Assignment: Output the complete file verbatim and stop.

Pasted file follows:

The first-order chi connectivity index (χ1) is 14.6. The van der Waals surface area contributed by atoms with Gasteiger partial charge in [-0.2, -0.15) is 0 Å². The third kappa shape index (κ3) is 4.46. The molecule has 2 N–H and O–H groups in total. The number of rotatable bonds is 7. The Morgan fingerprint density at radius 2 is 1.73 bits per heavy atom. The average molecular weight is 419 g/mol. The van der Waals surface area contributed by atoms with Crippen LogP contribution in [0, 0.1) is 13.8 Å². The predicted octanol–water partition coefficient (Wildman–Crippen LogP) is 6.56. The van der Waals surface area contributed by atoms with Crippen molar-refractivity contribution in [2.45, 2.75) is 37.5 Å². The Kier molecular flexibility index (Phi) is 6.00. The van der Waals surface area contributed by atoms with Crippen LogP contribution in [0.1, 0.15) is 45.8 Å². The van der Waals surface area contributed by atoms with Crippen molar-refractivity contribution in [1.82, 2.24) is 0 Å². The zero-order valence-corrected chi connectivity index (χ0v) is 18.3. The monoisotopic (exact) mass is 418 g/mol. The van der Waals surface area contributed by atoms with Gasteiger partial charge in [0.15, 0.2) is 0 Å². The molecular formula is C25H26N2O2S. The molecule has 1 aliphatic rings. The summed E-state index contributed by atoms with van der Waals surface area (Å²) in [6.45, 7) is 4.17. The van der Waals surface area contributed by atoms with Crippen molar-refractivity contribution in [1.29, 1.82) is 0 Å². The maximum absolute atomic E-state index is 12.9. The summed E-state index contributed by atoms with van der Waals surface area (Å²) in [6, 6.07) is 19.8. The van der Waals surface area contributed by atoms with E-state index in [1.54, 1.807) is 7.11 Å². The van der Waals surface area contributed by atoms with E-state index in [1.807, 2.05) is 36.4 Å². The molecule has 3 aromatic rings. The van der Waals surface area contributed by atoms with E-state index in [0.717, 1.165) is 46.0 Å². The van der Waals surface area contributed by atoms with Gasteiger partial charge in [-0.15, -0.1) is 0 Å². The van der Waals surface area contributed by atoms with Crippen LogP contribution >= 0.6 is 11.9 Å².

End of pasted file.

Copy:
The first-order chi connectivity index (χ1) is 14.6. The van der Waals surface area contributed by atoms with Gasteiger partial charge in [-0.2, -0.15) is 0 Å². The third kappa shape index (κ3) is 4.46. The molecule has 2 N–H and O–H groups in total. The number of rotatable bonds is 7. The Morgan fingerprint density at radius 2 is 1.73 bits per heavy atom. The average molecular weight is 419 g/mol. The van der Waals surface area contributed by atoms with Crippen LogP contribution in [0, 0.1) is 13.8 Å². The predicted octanol–water partition coefficient (Wildman–Crippen LogP) is 6.56. The van der Waals surface area contributed by atoms with Crippen molar-refractivity contribution in [2.45, 2.75) is 37.5 Å². The Kier molecular flexibility index (Phi) is 6.00. The van der Waals surface area contributed by atoms with Crippen LogP contribution in [0.1, 0.15) is 45.8 Å². The van der Waals surface area contributed by atoms with Crippen molar-refractivity contribution in [1.82, 2.24) is 0 Å². The zero-order valence-corrected chi connectivity index (χ0v) is 18.3. The monoisotopic (exact) mass is 418 g/mol. The van der Waals surface area contributed by atoms with Gasteiger partial charge in [0.15, 0.2) is 0 Å². The molecular formula is C25H26N2O2S. The molecule has 1 aliphatic rings. The summed E-state index contributed by atoms with van der Waals surface area (Å²) in [6.45, 7) is 4.17. The van der Waals surface area contributed by atoms with Crippen molar-refractivity contribution in [1.29, 1.82) is 0 Å². The maximum absolute atomic E-state index is 12.9. The summed E-state index contributed by atoms with van der Waals surface area (Å²) in [6, 6.07) is 19.8. The van der Waals surface area contributed by atoms with E-state index in [1.54, 1.807) is 7.11 Å². The van der Waals surface area contributed by atoms with E-state index in [1.807, 2.05) is 36.4 Å². The molecule has 3 aromatic rings. The van der Waals surface area contributed by atoms with E-state index in [0.717, 1.165) is 46.0 Å². The van der Waals surface area contributed by atoms with Gasteiger partial charge in [-0.15, -0.1) is 0 Å². The van der Waals surface area contributed by atoms with Crippen LogP contribution >= 0.6 is 11.9 Å².